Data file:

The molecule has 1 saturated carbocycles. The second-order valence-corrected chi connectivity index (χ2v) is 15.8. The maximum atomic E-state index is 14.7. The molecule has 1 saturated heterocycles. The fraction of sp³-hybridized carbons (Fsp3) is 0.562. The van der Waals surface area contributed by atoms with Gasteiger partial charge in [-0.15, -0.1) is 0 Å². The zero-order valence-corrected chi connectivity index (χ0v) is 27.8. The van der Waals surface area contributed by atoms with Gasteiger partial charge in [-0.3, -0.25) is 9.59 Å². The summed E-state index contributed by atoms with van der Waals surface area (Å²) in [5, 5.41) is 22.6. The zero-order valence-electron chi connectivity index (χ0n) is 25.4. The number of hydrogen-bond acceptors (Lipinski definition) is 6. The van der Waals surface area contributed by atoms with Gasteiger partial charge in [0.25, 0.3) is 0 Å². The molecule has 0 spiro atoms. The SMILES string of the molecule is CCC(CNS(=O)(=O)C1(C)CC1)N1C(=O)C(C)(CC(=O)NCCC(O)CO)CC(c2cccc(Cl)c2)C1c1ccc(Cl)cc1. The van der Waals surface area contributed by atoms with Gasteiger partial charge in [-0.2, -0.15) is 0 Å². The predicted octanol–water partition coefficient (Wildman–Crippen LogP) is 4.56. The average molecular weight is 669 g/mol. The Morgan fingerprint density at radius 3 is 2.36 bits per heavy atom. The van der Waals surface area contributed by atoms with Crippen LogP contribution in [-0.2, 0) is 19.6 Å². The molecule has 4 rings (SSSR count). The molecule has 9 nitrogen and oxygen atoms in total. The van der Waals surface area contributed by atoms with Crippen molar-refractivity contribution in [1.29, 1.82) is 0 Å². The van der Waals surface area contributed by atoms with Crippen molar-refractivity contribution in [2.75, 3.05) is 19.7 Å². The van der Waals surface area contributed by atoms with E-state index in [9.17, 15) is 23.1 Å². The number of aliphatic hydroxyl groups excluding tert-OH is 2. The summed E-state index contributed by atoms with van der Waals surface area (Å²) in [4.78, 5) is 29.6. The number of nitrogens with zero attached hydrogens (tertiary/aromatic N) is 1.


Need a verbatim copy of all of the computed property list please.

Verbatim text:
The molecule has 1 saturated carbocycles. The second-order valence-corrected chi connectivity index (χ2v) is 15.8. The maximum atomic E-state index is 14.7. The molecule has 1 saturated heterocycles. The fraction of sp³-hybridized carbons (Fsp3) is 0.562. The van der Waals surface area contributed by atoms with Gasteiger partial charge in [-0.15, -0.1) is 0 Å². The zero-order valence-corrected chi connectivity index (χ0v) is 27.8. The van der Waals surface area contributed by atoms with Gasteiger partial charge in [-0.3, -0.25) is 9.59 Å². The summed E-state index contributed by atoms with van der Waals surface area (Å²) in [5, 5.41) is 22.6. The zero-order valence-electron chi connectivity index (χ0n) is 25.4. The number of hydrogen-bond acceptors (Lipinski definition) is 6. The van der Waals surface area contributed by atoms with Gasteiger partial charge in [0.25, 0.3) is 0 Å². The molecule has 0 spiro atoms. The SMILES string of the molecule is CCC(CNS(=O)(=O)C1(C)CC1)N1C(=O)C(C)(CC(=O)NCCC(O)CO)CC(c2cccc(Cl)c2)C1c1ccc(Cl)cc1. The van der Waals surface area contributed by atoms with Gasteiger partial charge in [-0.2, -0.15) is 0 Å². The predicted octanol–water partition coefficient (Wildman–Crippen LogP) is 4.56. The average molecular weight is 669 g/mol. The Morgan fingerprint density at radius 3 is 2.36 bits per heavy atom. The van der Waals surface area contributed by atoms with Crippen LogP contribution in [-0.2, 0) is 19.6 Å². The molecule has 4 rings (SSSR count). The molecule has 9 nitrogen and oxygen atoms in total. The van der Waals surface area contributed by atoms with Crippen molar-refractivity contribution in [1.29, 1.82) is 0 Å². The van der Waals surface area contributed by atoms with Crippen molar-refractivity contribution in [2.75, 3.05) is 19.7 Å². The van der Waals surface area contributed by atoms with E-state index in [9.17, 15) is 23.1 Å². The number of aliphatic hydroxyl groups excluding tert-OH is 2. The summed E-state index contributed by atoms with van der Waals surface area (Å²) in [4.78, 5) is 29.6. The number of nitrogens with zero attached hydrogens (tertiary/aromatic N) is 1.